NASA’s Juno probe reached the Jovian system last Summer, getting scientists excited about the notion that we might learn more about Jupiter and its enigmatic qualities.
Image Credit: NASA/JPL-Caltech/SwRI/MSSS/Betsy Asher Hall/Gervasio Robles
One of the most prominent questions scientists expected to answer is whether the planet’s swirling clouds occur solely at the surface levels of the atmosphere or if they infiltrate deep within the planet's skies. Fortunately, gravitational field data obtained by Juno might shed some light on this longstanding question, in addition to others.
At the American Astronomical Society's Division for Planetary Sciences meeting that took place in Utah last week, Juno researchers presented their findings. In particular, Jupiter’s gravitational field could tell a story about what’s going on just beneath the planet’s secret-concealing clouds.
As it would appear, there’s an incongruity in the way Jupiter’s gravitational field moves; patterns between the North and South hemispheres of the gaseous planet differ significantly, indicating an asymmetric flow of the hydrogen-rich atmosphere.
What’s more is that Jupiter’s chaotic swirling clouds could seep thousands of kilometers below visible parts of the atmosphere, riding along the contours of what scientists believe could be a “poorly-defined core.”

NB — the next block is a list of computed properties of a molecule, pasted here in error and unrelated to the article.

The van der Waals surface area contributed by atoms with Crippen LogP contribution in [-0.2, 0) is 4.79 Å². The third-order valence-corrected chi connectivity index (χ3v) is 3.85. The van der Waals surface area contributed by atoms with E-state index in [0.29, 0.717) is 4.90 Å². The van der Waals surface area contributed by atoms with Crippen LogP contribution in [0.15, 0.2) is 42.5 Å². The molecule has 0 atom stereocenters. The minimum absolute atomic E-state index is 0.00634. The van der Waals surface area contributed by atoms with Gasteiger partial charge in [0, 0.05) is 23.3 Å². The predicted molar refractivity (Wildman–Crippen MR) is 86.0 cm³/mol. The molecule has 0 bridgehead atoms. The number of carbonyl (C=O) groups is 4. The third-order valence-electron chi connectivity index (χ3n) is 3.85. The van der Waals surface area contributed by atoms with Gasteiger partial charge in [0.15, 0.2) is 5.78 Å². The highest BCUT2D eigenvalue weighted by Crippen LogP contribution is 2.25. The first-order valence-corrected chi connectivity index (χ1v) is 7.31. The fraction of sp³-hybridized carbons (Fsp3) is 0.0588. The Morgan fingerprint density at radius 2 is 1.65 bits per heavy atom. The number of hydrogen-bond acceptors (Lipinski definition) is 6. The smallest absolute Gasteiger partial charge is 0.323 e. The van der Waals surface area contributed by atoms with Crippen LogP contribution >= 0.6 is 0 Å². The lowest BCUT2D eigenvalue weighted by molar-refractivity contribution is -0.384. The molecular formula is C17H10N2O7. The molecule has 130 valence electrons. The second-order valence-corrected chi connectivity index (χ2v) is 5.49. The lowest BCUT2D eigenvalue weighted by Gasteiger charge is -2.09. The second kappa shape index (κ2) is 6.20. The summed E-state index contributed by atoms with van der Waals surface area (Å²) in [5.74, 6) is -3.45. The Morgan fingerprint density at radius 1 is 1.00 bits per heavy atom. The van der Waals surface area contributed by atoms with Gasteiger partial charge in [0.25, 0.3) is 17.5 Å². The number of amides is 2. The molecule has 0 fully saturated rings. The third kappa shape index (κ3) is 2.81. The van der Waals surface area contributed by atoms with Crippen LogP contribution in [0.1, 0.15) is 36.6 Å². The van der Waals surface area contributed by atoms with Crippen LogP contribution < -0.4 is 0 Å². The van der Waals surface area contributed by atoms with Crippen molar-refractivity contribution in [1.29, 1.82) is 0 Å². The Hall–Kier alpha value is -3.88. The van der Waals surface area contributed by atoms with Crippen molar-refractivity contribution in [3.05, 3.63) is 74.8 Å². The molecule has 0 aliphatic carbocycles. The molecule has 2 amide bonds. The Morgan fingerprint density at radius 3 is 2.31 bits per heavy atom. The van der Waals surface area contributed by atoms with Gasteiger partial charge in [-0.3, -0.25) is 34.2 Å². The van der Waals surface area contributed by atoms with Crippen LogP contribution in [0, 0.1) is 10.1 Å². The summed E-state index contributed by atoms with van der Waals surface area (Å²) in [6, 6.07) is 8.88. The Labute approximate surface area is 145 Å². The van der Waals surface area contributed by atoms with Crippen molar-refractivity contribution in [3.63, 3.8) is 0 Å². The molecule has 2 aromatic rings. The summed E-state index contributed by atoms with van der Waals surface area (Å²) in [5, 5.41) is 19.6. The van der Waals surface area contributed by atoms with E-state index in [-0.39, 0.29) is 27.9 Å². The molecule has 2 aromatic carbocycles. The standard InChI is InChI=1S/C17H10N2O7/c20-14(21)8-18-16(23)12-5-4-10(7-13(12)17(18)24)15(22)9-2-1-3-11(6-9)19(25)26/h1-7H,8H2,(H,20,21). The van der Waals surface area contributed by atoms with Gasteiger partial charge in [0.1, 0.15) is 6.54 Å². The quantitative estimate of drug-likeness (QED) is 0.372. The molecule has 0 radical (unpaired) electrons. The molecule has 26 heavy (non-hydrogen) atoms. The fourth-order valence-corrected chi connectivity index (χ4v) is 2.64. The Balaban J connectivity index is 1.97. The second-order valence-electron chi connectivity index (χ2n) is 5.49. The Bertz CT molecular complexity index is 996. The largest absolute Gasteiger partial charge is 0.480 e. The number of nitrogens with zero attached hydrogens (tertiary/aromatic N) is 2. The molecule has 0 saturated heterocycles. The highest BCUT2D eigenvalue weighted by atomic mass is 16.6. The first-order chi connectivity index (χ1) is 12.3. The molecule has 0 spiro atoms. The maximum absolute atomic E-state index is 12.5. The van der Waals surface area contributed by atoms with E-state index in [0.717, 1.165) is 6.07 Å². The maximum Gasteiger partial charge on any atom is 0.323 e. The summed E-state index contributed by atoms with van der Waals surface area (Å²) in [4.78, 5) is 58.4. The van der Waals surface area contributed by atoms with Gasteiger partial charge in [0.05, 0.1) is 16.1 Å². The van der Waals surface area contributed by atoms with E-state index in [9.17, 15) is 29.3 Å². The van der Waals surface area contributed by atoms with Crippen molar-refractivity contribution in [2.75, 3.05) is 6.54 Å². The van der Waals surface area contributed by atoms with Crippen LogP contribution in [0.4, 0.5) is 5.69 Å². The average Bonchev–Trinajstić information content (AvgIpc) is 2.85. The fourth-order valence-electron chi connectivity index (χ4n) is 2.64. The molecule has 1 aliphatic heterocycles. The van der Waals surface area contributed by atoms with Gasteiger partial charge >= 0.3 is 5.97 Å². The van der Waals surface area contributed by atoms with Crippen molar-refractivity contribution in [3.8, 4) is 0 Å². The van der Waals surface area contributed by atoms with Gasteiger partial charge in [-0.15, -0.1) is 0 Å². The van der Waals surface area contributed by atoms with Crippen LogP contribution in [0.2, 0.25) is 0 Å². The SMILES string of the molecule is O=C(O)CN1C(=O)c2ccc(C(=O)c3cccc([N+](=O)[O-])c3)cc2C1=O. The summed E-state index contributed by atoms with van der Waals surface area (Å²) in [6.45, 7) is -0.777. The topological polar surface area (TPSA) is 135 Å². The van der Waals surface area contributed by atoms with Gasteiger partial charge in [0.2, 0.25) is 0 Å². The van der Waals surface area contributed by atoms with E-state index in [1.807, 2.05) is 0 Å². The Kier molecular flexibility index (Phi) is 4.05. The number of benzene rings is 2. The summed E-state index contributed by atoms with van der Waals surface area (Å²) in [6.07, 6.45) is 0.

Questions remain, however, such as whether the clouds flow at various rates at different depths. The researchers compare it to the concept behind “Russian Dolls,” in which smaller ones are nested inside larger ones, forming a plethora of layers.
Interested in seeing just how chaotic Jupiter's clouds are? This video should enlighten you:
Jupiter’s unique gravitational field behavior could tell us more about the planet, but because Jupiter is so unusual compared to Earth, researchers are still learning as they go.
Without a doubt, additional research could help scientists solve a bevy of other questions that remain regarding Jupiter. Current analyses are merely scratching the surface of scientific discovery. It should be interesting to see what future observations will bring and what the best minds in planetary research will make of it.